This, he argued, raises the issue of whether a plaintiff has standing, a legal concept used to determine whether a party has grounds to bring legal claims. Establishing standing typically requires a plaintiff to link his or her injuries to the defendant’s actions and show that the defendant could mitigate those injuries by changing his or her actions.

The state’s appeal was supported by the Treasure State Resources Association, the Montana Chamber of Commerce, the Frontier Institute, a free-market think tank, Northwestern Energy and the Montana Legislature, which argued that the district court was usurping policymaking authority that properly belongs to legislators.

Stakeholders supporting the district court’s findings include members of Montana’s outdoor recreation industry, a group of public health experts and physicians, a coalition of constitutional and environmental law professors, and a collective of environmental and tribal advocacy groups. Six retired Montana Supreme Court justices also spoke out, suggesting the legislature had seized too much control, threatening the separation of powers that is the foundation of the U.S. Constitution.

Litigants and interested observers gathered in the Montana Supreme Court chambers to follow the trial on July 10, 2024.
Loan: Amanda Eggert / MTFP

In his brief, Sullivan emphasized the urgency of the issue before the Supreme Court and argued that it was the proper forum to answer such questions, given the constitutional harms alleged by the plaintiffs in their testimony and the court’s unique role in reviewing the constitutionality of the statute.

He said the state has failed to protect Montana’s “environmental life support system” as required by the Montana Constitution, to the detriment of current and future generations of Montana’s children. In his opening statement, Sullivan focused on changes to the Montana Environmental Policy Act that address both climate analysis and Montanans’ access to legal remedies in the face of misinformed permitting decisions.

“This two-headed legislative hydra blinds Montana’s environmental agencies to the most serious environmental crisis Montana has ever experienced — the climate crisis — and closes the doors of Montana’s courts to those who seek redress for harms hidden from the agencies’ eyes,” Sullivan said.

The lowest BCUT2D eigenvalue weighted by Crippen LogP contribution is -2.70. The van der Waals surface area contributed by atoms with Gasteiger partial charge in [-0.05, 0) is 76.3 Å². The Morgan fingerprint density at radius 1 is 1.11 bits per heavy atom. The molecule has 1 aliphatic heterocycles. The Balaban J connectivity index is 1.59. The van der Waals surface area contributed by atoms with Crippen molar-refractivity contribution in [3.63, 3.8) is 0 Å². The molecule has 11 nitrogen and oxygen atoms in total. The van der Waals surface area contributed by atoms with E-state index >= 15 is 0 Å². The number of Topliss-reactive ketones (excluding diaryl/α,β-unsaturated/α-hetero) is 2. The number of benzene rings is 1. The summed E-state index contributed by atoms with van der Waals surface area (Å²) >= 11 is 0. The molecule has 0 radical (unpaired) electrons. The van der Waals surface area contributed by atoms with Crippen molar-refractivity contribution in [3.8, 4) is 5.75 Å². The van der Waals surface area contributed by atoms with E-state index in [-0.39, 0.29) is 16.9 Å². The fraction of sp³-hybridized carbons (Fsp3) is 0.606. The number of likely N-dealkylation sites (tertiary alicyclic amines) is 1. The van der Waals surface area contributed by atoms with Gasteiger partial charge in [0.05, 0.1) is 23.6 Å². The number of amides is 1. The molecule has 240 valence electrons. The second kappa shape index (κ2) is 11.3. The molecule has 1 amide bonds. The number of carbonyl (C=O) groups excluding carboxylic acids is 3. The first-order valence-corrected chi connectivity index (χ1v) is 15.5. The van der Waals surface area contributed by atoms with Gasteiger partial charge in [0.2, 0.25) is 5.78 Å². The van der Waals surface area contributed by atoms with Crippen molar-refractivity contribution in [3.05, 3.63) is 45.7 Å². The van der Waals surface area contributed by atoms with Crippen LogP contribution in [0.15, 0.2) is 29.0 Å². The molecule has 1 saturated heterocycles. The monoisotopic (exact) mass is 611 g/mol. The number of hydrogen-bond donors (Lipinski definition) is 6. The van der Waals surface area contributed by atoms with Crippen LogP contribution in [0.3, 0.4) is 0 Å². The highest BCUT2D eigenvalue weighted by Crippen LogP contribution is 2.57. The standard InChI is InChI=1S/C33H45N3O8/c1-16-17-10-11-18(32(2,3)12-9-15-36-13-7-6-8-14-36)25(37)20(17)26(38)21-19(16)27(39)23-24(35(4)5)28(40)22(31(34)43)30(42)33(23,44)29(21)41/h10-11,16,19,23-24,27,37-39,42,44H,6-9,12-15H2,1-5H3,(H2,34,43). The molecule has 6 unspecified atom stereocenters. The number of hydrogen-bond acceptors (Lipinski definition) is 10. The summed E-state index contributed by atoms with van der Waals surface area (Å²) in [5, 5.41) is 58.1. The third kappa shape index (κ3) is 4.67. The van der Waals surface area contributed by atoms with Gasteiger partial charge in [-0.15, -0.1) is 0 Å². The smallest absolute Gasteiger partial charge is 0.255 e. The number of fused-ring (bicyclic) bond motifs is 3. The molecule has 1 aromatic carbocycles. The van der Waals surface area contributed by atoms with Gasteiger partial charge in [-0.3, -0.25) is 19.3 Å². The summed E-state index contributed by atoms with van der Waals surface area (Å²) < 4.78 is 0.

Judge Jim Rice asked If the issue is “ripe” enough for judicial interpretation, given that the plaintiffs are not challenging a specific energy project, Sullivan responded that Montana is in a climate crisis “right now.”

“The temperature is rising every day. It may be warmer tomorrow, but it will certainly be much warmer 50 years from now when these young plaintiffs are my age if nothing is done,” Sullivan said. “This case could not be more mature.”

Rice responded that the case is related to another lawsuit that went before the justices in May. That lawsuit concerns a gas-fired power plant that NorthWestern Energy built in Laurel. That case, which has not yet been decided by the court, also concerns the constitutionality of House Bill 971, a law that prevents the state from conducting greenhouse gas analyses that lawmakers passed last year to help the NorthWestern gas-fired power plant overcome a district court ruling that invalidated its permit. The plant is expected to emit 23 million tons of carbon dioxide into the atmosphere over its 30-year life.

“It’s interesting to compare this case to the one we (heard) recently about the Laurel plant … a real case with a real permit. That’s missing here and it seems like you’re trying to get some kind of blanket ruling here,” he said.

At a news conference after the hearing, Andrea Olson of Our Children’s Trust, an Oregon-based organization that pursues youth climate claims against state and federal agencies, responded to the judge’s claims.

“We’re already in an emergency situation — a piecemeal challenge is not the way to go,” Olson said. “We need to do something that addresses the problem at its source.”

The judges did not indicate when they would issue a ruling.